At times, this is a controversial topic, if not representative of a difference of opinion between two distinct but related professions. Should a person pursue therapy or medication?

Let’s first be clear: there is no one correct answer to this question.

Whether a person chooses to first work with a psychiatrist or a prescribing provider for medication, or chooses to first go the therapy route to see if problems can be addressed in a action-based, “natural” way, is entirely a personal decision. The individual must feel comfortable with the decision that they are making. There are pros and cons to each path, as well as personal preferences that impact such decisions.


There are some people that are simply highly opposed to taking any medication and will try anything before going that route. There are other people who truly need medication and who will try to go without taking it only to later realize medication is something they need to be on, and that they need to consistently stay on. There are also those people who want a relatively quick fix, who may actually benefit from therapy alone, but who want to feel relief relatively quickly and as such, will seek medication as the first path to feeling better. And then there are those will try therapy first, but again, really do need medication and will later add this to their treatment regimen.

If we look at the research, it is pretty clear from many studies that (of course, diagnosis dependent), therapy is as effective, if not more effective, than medication in most instances. What medications can’t do for your mental health, therapy can. This is because (again, in most but not all cases) therapy is where real work is being done to change the problem or outcomes.

In one particular area – the treatment of trauma and PTSD, therapy is the gold standard of treatment. This is because healing from these difficulties truly requires processing and dealing with what has happened. Medication simply cannot provide these outcomes as medication is in many ways like putting a Band-Aid on the problem. Yes, when you take your medication, you will feel better. But medication does not resolve, process, or do the emotional work of working through a psychological difficulty like trauma; it is better described as working around a problem, which means the problem is still there and will continue to be. When the medication wears off, the problem is still there to be dealt with.


That is the value of therapy. Therapy helps you move through your difficulties so they do not have to continue plaguing you as much or as often as they have, and therapy teaches you ways to deal with things in the future. Medication does not do these things, and for some difficulties, medication is simply a quick fix but not a lasting one. However, sometimes medication is still necessary depending on what you are dealing with and/or have been diagnosed with. This should be discussed between you and your doctor to make the best treatment decisions for your care.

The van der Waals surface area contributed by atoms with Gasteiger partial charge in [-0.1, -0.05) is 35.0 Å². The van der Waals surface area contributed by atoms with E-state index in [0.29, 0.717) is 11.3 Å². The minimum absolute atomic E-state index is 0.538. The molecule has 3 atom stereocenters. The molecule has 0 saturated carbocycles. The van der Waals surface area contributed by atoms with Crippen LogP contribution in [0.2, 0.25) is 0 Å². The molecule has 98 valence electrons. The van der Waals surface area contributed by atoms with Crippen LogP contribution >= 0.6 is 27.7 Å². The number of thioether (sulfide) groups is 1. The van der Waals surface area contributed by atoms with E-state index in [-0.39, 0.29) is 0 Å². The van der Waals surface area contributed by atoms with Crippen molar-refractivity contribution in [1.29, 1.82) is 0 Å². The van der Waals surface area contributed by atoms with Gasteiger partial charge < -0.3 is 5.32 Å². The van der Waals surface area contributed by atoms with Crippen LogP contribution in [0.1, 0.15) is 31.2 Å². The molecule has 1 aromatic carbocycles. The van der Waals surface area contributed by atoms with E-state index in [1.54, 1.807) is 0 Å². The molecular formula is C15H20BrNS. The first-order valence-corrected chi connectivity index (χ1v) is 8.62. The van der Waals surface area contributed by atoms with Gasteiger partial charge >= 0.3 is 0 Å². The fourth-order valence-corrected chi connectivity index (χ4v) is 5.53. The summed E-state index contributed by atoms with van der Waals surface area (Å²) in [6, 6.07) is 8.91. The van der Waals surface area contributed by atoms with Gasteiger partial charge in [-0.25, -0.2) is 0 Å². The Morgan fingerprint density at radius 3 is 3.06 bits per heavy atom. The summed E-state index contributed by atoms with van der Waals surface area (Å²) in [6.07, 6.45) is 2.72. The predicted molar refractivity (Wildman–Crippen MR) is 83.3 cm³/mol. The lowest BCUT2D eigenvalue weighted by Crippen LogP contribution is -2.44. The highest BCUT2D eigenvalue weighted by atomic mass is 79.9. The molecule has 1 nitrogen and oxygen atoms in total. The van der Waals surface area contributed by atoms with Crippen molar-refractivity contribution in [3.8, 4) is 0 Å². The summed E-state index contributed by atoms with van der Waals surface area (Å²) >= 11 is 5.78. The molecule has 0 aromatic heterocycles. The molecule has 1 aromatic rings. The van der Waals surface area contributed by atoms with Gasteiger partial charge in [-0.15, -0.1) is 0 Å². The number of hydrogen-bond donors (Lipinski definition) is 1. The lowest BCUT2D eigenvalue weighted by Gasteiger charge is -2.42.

In some cases, medication and therapy are recommended to co-occur as one can benefit the other. This means that medication can help a person to feel more relaxed, neutral, and can be what the person needs to do the often-times challenging work of therapy. And yes, therapy is challenging, but it is also one of the most rewarding, life-changing, and valuable experiences a person can pursue and engage in.

After all, most things worth pursuing in life are going to be challenging, and at times, draining, but those are the things that in the end are usually worth the effort and where the most benefit comes from.


Pros include: If effective, can provide relatively quick relief; sometimes is necessary depending on the diagnosis (e.g., Bipolar Disorder); not as much of a time commitment as therapy

Cons include: Can take time and lots of “trial and error” to find the right medications, dosing, and combinations for you; is not an exact-science and is often guided by patient self-report of symptoms (there is no blood test that shows your depression has decreased); does not actually resolve the problem (when medication wears off, problem(s) still there); each medication comes with a plethora of possible adverse physiological, cognitive, and emotional side-effects; some medications require increasing dosage over time to obtain the same effect; many medications cannot be stopped cold-turkey (speak with your prescribing doctor before stopping any medications for their guidance on how to do so); can be costly; diligence about taking medications as prescribed (timing, dosing, consistency); may not be an end-in-sight to treatment/may require taking medication for many, many years.


Pros include: Gets to the root of the problem; provides long-term relief; is a natural approach; teaches you ways to deal with things differently in the future; no adverse side-effects; builds insight, resiliency, and problem-solving skills; may be difficult at first, but gets easier and ultimately proves to be highly valuable; there is an end-in-sight to treatment

Cons include: Can be (very) hard mental, emotional, and behavioral work; requires greater time and short-term financial commitment (typically a weekly appointment)


At Tampa Therapy, we are committed to providing a relaxing, healing, and non-judgmental environment to support you on your journey to mental and emotional growth and health.  If you want things to be different, you have to change them, and true change often comes from the hard work of therapy, though sometimes medication is necessary, as well. Our therapists are highly-skilled at helping people make important changes in their life and effectively address the symptoms you are experiencing through different therapeutic treatments.   Give us a call or email us today to start the process of making important changes in your life.

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